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Q8: I would like to ask how you see income expanding. Your outlook is for average annual gains of ¥8 billion, but you are looking for a gain of ¥10 billion in operating income in the first year of the new medium-term management plan. Are we correct in understanding that you are looking for further increases thereafter?

  • A8: I would like you to refer to the budget for the first year of the plan for the details, which we will announce on April 30, 2013. But, in general, it will not differ much from your understanding.

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Q9: You mentioned that the reason for the deterioration in performance in the year ended March 2013 was inadequate inventory control. Do you have a plan for improving your supply chain management going forward?

  • A9: Thus far, responsibility for inventories has been delegated to the product divisions (development and production divisions). However, now we have shifted this responsibility to the sales and marketing divisions. These divisions communicate closely with subsidiaries in charge of sales and control inventories directly. In addition, in June we will complete and introduce a new system that links the head office with local subsidiaries. Therefore, our grasp of actual inventory levels and other sales-related matters will improve, and we will be better positioned to manage inventories. Next, we are moving ahead with the consideration of local purchasing operations based on shipments instead of production, which has been the basis so far. This will constitute yet another factor for improvement.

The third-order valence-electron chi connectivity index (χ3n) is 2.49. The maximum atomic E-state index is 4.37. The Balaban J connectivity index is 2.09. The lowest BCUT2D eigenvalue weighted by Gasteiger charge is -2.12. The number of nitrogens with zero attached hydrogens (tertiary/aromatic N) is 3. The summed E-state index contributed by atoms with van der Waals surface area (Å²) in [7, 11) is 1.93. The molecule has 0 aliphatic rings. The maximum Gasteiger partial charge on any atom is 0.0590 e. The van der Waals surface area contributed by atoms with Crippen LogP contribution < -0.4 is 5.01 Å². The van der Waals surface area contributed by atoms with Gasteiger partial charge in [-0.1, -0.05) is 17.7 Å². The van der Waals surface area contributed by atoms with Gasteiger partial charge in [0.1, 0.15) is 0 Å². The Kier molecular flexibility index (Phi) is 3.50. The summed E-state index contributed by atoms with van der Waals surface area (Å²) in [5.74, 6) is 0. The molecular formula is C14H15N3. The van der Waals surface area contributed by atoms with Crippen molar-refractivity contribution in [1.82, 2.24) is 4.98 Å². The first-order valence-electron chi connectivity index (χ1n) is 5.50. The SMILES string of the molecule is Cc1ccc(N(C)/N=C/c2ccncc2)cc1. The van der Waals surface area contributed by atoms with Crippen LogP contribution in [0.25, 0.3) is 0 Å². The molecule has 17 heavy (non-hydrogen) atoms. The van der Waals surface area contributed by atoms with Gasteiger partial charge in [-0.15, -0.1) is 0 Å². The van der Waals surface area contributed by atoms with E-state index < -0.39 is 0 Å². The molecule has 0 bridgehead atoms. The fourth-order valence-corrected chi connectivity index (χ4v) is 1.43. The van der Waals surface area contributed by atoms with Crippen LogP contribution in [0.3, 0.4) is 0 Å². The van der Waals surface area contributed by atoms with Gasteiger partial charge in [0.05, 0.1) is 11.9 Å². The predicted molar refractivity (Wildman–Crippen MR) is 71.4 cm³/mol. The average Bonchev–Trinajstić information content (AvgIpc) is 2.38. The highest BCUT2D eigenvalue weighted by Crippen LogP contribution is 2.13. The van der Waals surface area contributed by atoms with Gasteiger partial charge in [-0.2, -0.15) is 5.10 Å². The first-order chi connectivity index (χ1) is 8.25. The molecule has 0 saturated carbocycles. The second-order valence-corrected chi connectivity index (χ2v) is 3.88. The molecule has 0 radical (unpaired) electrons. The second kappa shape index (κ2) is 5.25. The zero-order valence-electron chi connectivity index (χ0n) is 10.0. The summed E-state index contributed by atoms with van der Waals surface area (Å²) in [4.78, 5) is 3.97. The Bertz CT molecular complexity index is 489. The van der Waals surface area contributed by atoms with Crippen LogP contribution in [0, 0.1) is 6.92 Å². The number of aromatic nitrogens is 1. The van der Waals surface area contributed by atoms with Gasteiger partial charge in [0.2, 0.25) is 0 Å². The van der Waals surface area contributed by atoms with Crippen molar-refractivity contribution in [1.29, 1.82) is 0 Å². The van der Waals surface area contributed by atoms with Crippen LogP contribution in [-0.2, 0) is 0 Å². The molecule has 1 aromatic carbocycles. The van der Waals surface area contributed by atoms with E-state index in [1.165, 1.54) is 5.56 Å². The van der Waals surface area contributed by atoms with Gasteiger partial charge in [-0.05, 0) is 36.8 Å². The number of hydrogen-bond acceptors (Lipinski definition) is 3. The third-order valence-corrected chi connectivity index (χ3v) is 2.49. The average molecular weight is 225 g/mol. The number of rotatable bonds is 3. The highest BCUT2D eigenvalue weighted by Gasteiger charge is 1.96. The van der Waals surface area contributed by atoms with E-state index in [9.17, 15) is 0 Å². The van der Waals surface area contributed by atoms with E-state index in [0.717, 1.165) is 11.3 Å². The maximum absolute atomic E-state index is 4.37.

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Q10: Yamaha is expecting an increase in personnel expenses at its overseas business locations. What is your forecast for the percentage of overseas production in Yamaha's total production over the three-year period of the medium-term management plan?

  • A10: We do not have a specific numerical target for the percentage of overseas production, but we are moving forward with plans to shift wind and other musical instrument production overseas. Therefore, the ratio of overseas production will rise in the years ahead. Last fiscal year, the ratio of overseas production in the musical instrument business was about 52%, but we believe it will increase somewhat more.